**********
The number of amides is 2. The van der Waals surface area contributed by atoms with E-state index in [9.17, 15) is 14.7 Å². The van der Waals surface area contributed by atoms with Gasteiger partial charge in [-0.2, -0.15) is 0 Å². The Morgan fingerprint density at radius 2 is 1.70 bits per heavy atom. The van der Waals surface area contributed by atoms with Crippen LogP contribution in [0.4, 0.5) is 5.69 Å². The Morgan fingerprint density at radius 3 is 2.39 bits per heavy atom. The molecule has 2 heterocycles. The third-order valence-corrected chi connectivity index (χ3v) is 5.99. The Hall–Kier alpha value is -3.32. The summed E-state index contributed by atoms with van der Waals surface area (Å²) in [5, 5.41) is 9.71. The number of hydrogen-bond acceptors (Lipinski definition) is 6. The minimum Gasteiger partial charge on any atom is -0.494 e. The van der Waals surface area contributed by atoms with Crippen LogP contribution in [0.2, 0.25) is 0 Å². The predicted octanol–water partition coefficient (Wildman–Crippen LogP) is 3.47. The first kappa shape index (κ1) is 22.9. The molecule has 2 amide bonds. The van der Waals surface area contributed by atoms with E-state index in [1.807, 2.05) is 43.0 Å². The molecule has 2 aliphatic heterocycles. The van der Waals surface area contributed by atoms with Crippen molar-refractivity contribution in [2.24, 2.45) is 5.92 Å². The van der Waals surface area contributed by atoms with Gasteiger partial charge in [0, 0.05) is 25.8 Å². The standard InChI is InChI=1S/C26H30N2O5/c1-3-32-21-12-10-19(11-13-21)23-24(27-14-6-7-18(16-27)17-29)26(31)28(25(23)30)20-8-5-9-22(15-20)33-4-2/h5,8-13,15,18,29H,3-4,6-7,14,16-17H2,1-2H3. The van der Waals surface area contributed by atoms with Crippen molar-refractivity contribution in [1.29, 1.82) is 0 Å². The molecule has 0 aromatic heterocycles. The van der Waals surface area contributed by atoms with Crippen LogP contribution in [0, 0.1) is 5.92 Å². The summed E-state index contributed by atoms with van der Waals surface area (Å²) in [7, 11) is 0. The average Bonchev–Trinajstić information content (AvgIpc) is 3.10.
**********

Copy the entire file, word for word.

The number of amides is 2. The van der Waals surface area contributed by atoms with E-state index in [9.17, 15) is 14.7 Å². The van der Waals surface area contributed by atoms with Gasteiger partial charge in [-0.2, -0.15) is 0 Å². The Morgan fingerprint density at radius 2 is 1.70 bits per heavy atom. The van der Waals surface area contributed by atoms with Crippen LogP contribution in [0.4, 0.5) is 5.69 Å². The Morgan fingerprint density at radius 3 is 2.39 bits per heavy atom. The molecule has 2 heterocycles. The third-order valence-corrected chi connectivity index (χ3v) is 5.99. The Hall–Kier alpha value is -3.32. The summed E-state index contributed by atoms with van der Waals surface area (Å²) in [5, 5.41) is 9.71. The number of hydrogen-bond acceptors (Lipinski definition) is 6. The minimum Gasteiger partial charge on any atom is -0.494 e. The van der Waals surface area contributed by atoms with Crippen LogP contribution in [0.2, 0.25) is 0 Å². The predicted octanol–water partition coefficient (Wildman–Crippen LogP) is 3.47. The first kappa shape index (κ1) is 22.9. The molecule has 2 amide bonds. The van der Waals surface area contributed by atoms with E-state index in [1.807, 2.05) is 43.0 Å². The molecule has 2 aliphatic heterocycles. The van der Waals surface area contributed by atoms with Crippen molar-refractivity contribution in [2.24, 2.45) is 5.92 Å². The van der Waals surface area contributed by atoms with Gasteiger partial charge in [0, 0.05) is 25.8 Å². The standard InChI is InChI=1S/C26H30N2O5/c1-3-32-21-12-10-19(11-13-21)23-24(27-14-6-7-18(16-27)17-29)26(31)28(25(23)30)20-8-5-9-22(15-20)33-4-2/h5,8-13,15,18,29H,3-4,6-7,14,16-17H2,1-2H3. The van der Waals surface area contributed by atoms with Crippen molar-refractivity contribution in [1.29, 1.82) is 0 Å². The molecule has 0 aromatic heterocycles. The van der Waals surface area contributed by atoms with Crippen LogP contribution in [0, 0.1) is 5.92 Å². The summed E-state index contributed by atoms with van der Waals surface area (Å²) in [7, 11) is 0. The average Bonchev–Trinajstić information content (AvgIpc) is 3.10.